- establish the range of values of the population mean for a given level of confidence
- e.g. we are 90% confident that population mean age of HoHs in repossessed dwellings in the Great Depression lay between 32.17 and 36.83 years (s = 20).
- Based on a sample of 200 with mean = 34.5yrs.

- But what if we want to use our sample to test a specific hypothesis we may have about the population mean?
- E.g. does m = 30 years?
- If m does = 30 years, then how likely are we to select a sample with a mean as extreme as 34.5 years?
- I.e. 4.5 years more or 4.5 years less than the pop mean?

- If m does = 30 years, then how likely are we to select a sample with a mean as extreme as 34.5 years?

- E.g. does m = 30 years?

- establish the range of values of the population mean for a given level of confidence

- Because all sampling distributions for the mean (assuming large n) are normal, we can convert points on them to the standard normal curve
- e.g. for 34.5:
z = (34.5 - 30)/(20/200)

= 4.5 / 1.4

= 3.2

- e.g. for 34.5:

- 1. Specify null and alternative hypotheses and say whether it’s a two, lower, or upper tailed test.
- 2. Specify threshold significance level a and appropriate test statistic formula
- 3. Specify decision rule (reject H0 if P < a)
- 4. Compute P and state conclusion.

- Use diagrams to explain how we know the following are true:
- Upper Tail Test: population mean > specified value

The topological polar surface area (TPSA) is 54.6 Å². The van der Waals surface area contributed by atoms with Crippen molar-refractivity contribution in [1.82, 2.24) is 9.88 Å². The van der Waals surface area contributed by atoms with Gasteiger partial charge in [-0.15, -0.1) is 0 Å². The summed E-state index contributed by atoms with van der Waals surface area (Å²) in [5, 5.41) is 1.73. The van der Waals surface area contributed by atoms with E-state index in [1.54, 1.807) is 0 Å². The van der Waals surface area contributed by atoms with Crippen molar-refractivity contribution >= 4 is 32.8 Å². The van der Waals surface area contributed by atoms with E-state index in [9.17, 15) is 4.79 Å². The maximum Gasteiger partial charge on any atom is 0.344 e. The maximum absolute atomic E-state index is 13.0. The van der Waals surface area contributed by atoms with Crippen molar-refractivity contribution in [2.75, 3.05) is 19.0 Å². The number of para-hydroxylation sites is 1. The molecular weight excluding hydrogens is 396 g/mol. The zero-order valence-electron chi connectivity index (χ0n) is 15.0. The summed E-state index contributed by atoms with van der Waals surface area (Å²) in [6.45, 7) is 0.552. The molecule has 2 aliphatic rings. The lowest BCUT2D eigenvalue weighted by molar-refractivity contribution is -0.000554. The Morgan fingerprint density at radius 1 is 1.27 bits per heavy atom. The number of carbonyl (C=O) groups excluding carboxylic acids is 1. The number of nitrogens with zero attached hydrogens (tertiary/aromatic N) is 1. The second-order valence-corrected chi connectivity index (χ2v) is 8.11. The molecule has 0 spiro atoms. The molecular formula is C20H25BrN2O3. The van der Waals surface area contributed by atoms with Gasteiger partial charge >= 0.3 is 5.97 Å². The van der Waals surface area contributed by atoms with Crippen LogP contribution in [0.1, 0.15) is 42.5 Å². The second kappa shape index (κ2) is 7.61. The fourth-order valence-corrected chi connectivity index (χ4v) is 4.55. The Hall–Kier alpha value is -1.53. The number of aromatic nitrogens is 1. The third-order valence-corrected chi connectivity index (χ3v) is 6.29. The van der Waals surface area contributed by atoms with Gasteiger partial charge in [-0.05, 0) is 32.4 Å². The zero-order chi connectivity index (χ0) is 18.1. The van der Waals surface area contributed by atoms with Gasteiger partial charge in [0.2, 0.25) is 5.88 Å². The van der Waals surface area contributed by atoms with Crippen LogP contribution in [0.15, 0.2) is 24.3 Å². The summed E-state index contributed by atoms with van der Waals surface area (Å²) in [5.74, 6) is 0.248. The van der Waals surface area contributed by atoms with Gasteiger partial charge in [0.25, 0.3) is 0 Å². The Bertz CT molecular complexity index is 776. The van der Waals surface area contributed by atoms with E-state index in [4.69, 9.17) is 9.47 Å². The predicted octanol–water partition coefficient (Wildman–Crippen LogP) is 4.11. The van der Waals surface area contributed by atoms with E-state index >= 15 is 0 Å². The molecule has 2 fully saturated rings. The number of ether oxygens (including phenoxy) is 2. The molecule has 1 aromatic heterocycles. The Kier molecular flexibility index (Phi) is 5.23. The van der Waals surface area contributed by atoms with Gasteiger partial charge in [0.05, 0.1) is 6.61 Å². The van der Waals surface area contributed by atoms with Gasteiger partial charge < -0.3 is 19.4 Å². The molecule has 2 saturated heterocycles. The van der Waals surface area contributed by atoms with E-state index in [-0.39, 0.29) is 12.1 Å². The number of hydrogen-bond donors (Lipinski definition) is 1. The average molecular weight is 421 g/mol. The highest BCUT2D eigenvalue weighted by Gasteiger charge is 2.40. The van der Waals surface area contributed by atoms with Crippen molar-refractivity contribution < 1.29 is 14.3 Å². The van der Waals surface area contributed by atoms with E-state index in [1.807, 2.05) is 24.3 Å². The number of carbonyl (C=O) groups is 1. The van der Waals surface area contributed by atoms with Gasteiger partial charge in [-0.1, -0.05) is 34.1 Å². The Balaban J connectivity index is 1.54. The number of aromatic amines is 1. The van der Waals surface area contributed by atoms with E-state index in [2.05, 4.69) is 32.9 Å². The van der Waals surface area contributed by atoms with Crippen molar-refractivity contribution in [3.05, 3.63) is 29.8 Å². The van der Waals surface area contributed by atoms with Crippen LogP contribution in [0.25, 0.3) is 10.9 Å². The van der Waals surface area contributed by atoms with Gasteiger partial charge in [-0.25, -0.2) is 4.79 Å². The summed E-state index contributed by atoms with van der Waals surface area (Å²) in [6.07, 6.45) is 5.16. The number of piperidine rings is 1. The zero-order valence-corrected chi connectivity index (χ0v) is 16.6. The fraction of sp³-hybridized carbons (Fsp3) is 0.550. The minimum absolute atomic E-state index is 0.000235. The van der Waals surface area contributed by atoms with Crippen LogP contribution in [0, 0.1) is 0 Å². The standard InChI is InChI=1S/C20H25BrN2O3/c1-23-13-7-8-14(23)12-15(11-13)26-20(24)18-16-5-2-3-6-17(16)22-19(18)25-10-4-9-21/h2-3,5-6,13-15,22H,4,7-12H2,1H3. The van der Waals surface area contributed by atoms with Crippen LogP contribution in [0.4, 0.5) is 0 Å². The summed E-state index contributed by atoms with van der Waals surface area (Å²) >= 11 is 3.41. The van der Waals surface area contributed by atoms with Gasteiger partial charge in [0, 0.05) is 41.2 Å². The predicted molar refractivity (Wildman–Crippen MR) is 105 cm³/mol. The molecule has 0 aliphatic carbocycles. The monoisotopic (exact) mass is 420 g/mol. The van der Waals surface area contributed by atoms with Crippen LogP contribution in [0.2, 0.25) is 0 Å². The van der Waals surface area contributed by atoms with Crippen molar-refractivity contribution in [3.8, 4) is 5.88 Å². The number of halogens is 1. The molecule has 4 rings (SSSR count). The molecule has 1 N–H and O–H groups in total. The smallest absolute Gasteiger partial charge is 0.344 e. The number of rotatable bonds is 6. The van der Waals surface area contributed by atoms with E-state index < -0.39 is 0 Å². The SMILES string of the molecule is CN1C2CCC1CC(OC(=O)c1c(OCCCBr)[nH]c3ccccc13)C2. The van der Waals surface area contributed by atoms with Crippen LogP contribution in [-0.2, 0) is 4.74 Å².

H1: m > m0 then P = Prob(z > zi)

- Lower Tail Test: population mean < specified value
H1: m < m0 then P = Prob(z < zi)

- Two Tail Test: population mean specified value
H1: mm0 then P = 2xProb(z > |zi|)

- Upper Tail Test: population mean > specified value

E.g. The obesity threshold for men of a particular height is defined as weighing over 187lbs; mean weight of men in your sample with this height is 190.5lbs, sd = 13.7lbs, n = 94. Are the men in your sample typically obese?

- Test the hypothesis that the average man in the population is obese.
- How do we write Step 1?
- Because H1: m > m0 then P = Prob(z > zi)
- So this is an Upper tailed test & we write:
H0: m = 187lbs

H1: m > 187lbs

- Large sample

- The upper tail significance level is given by SIGZ_UTL = 0.00663
- What can we conclude from this?

- 1st you need to convert scale: 6ft = 182.88cm
- 2nd you need to run descriptive stats on height to get the n, x-bar, and s:
- n = 29
- xbar = 181.72cm
- s = 8.701

- Compare this output with that of the large sample 95% confidence interval & interpret:

- This is exactly the same as the large sample case, except that one uses the t-distribution provided that x is normally distributed.
- Many statisticians use t rather than z even when the sample size is large since:
(i) strictly speaking our approximation for the SE of the mean has a t rather than z distribution

(ii) t tends towards the z distribution when n is large

- How do the results differ, if at all?
- N.B. the t-distribution tends to have fatter tails – smaller the sample, fatter the tails become.

- Confidence Intervals:
- M&M section 6.1 and exercises for 6.1 (odd numbers have answers at the back)

- Tests of Significance:
- M&M section 6.2 and exercises for 6.2

- Use and Abuse of Tests:
- M&M section 6.3 and exercises for 6.3

- *Power and inference as a Decision
- Type I & II errors etc.
- *optional